Levon Aronian’s early exit from the Baku World Cup was both a shock and a disappointment for the tournament, but the Armenian no. 1 retained his good humour in an interview with the local website Extra Time. He explained how a one-move blackout ended his tournament and noted that he’d be in favour of Magnus Carlsen’s World Championship proposal... but only if you added the possibility of a poker-style buy-in after a loss!
We reported yesterday on how Levon Aronian lost 2:0 in Round 2 rapid tiebreaks to Ukrainian Grandmaster Alexander Areshchenko. That was the starting point for his interview with Extra Time, which we’ve translated from the Russian below:
What happened in the
tiebreak against Alexander Areshchenko?
After the first rapid game did you start to think it would be problematic to come back?
No, I never have such thoughts - I’m always confident. But in the game I did something wrong. Perhaps I went for b4 too early after which I didn’t manage to retain resources to continue the fight. Of course I had to agree to a draw… but I didn’t want to acknowledge my defeat prematurely.
After the Sinquefield Cup, where you won, the impression was that you were in good form. Your performance in Baku – was that the cost of a single mistake, or does your sporting form come and go?
It seems to me it was simply one mistake. A blackout. The World Cup is the kind of tournament where one blackout means the end of the tournament.
Can we say that for you the current World Championship cycle is over? Do you still have chances to fight for the world chess crown?
I never lose hope. If I’m not mistaken there will still be tournaments in which I should take part.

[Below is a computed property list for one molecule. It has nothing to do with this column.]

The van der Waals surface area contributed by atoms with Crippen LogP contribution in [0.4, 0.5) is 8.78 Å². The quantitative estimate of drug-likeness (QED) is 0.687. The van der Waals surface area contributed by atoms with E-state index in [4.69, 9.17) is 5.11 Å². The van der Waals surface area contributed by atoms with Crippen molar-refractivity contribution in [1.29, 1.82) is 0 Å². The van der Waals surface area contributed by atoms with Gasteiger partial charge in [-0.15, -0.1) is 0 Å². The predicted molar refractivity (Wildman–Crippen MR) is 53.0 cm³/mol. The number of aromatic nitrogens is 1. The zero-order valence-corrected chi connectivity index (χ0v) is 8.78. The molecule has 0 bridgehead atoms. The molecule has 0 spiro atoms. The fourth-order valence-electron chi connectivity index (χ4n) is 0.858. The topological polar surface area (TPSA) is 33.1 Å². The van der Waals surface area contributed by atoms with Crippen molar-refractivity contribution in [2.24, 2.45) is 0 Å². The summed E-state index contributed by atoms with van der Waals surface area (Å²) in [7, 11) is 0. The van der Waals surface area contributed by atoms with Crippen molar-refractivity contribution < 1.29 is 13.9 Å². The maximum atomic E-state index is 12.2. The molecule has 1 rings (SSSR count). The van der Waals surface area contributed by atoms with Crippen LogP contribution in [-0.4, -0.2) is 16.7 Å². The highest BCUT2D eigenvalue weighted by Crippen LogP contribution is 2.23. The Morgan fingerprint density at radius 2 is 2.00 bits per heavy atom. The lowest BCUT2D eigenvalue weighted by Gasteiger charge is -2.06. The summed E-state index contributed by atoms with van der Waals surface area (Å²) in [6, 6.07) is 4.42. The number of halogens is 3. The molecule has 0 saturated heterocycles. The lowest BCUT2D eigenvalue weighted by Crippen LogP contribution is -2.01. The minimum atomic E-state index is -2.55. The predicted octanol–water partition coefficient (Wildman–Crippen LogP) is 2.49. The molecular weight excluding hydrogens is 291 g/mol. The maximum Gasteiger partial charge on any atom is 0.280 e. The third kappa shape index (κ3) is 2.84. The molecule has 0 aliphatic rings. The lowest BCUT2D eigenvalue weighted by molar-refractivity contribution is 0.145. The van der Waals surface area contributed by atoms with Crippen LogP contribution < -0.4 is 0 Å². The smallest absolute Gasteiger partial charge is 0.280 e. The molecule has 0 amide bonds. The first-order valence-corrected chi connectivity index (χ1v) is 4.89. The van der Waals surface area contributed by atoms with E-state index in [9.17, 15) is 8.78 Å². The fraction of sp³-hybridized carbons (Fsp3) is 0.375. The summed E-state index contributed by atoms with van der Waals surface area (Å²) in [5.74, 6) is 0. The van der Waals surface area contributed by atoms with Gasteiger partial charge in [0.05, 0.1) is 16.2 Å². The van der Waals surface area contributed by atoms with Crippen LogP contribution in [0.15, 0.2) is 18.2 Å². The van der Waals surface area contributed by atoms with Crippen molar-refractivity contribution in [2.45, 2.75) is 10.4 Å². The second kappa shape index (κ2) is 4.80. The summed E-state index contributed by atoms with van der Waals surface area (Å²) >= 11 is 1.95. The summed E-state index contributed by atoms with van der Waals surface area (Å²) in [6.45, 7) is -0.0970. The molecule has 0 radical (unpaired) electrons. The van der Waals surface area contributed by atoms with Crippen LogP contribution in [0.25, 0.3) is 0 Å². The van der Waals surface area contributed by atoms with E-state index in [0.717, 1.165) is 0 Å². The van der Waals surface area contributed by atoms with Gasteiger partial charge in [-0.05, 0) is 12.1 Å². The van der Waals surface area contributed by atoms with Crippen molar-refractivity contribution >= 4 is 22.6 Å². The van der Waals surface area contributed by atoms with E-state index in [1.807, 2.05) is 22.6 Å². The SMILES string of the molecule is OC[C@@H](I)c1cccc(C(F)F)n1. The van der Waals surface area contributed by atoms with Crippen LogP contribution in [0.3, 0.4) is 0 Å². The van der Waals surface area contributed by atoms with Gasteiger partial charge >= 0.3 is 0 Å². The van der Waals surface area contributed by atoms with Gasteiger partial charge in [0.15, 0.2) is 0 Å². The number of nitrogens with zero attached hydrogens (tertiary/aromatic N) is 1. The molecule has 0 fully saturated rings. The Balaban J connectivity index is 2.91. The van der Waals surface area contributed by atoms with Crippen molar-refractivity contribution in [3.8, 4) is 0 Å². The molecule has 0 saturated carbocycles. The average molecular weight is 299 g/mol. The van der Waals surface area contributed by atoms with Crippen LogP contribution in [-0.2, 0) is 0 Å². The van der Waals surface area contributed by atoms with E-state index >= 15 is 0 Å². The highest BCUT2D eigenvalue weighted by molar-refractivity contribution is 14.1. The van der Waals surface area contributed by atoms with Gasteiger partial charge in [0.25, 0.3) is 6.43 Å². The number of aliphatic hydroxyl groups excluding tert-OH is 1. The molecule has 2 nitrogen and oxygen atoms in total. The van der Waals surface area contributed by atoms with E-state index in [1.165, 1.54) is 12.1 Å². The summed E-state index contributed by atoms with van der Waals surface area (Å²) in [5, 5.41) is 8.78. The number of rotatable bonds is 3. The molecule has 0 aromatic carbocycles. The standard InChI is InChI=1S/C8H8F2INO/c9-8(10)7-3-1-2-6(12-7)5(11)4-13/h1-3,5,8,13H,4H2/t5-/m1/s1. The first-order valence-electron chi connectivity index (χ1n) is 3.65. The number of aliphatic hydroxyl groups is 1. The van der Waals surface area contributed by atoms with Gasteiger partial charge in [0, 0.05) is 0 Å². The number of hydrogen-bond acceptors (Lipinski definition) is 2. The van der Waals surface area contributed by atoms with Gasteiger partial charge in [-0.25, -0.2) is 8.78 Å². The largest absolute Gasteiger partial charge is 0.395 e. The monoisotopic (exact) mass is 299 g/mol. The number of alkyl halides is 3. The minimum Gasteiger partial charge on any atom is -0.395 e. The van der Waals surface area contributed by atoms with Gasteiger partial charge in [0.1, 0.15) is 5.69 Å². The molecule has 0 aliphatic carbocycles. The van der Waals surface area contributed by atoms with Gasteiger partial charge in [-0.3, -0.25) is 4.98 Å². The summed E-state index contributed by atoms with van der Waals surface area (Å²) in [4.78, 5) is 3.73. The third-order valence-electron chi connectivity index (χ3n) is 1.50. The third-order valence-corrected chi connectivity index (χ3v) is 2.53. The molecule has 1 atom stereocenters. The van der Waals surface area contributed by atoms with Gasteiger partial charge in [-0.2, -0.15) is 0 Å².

It seems at the end of your World Cup you have a certain feeling of things left unsaid…
I’ve got a feeling… Here you could add a lot of unprintable words. (smiles) But they would be addressed exclusively to me.
What impression did you get of the organisation of the World Cup in Baku?
The tournament organisation was excellent. It seems to me that all the Armenian chess players were very glad that we were treated well and there were no problems at all. You know, the only problem was our own, since players are used to going out for a walk or to run on the street. Naturally that had some effect. The organisers did absolutely everything they could so that was possible, but we didn’t want it ourselves.
Next year the World Chess Olympiad will take place in Baku. No doubt we’ll also see the Armenian Team among the participants?
The Chess Olympiad will take place in a year from now and I think it can’t be ruled out. In any case, I’d be glad to return to Baku and play chess. Chess is very popular in Azerbaijan. That’s very clear, and the players are strong.
By the way, in the light of the reinforcement of the US and Azerbaijan teams is the Armenian team planning to resort to such an approach?
Our usual policy is to attract players with Armenian blood who play for other countries. Therefore you might say that we’re waiting for the appearance of an Armenian chess player in another country (smiles).
For example, in the USA there are chess players such as Samuel Sevian (who Teimour Radjabov beat in the first round of the Baku World Cup), Varuzhan Akobian…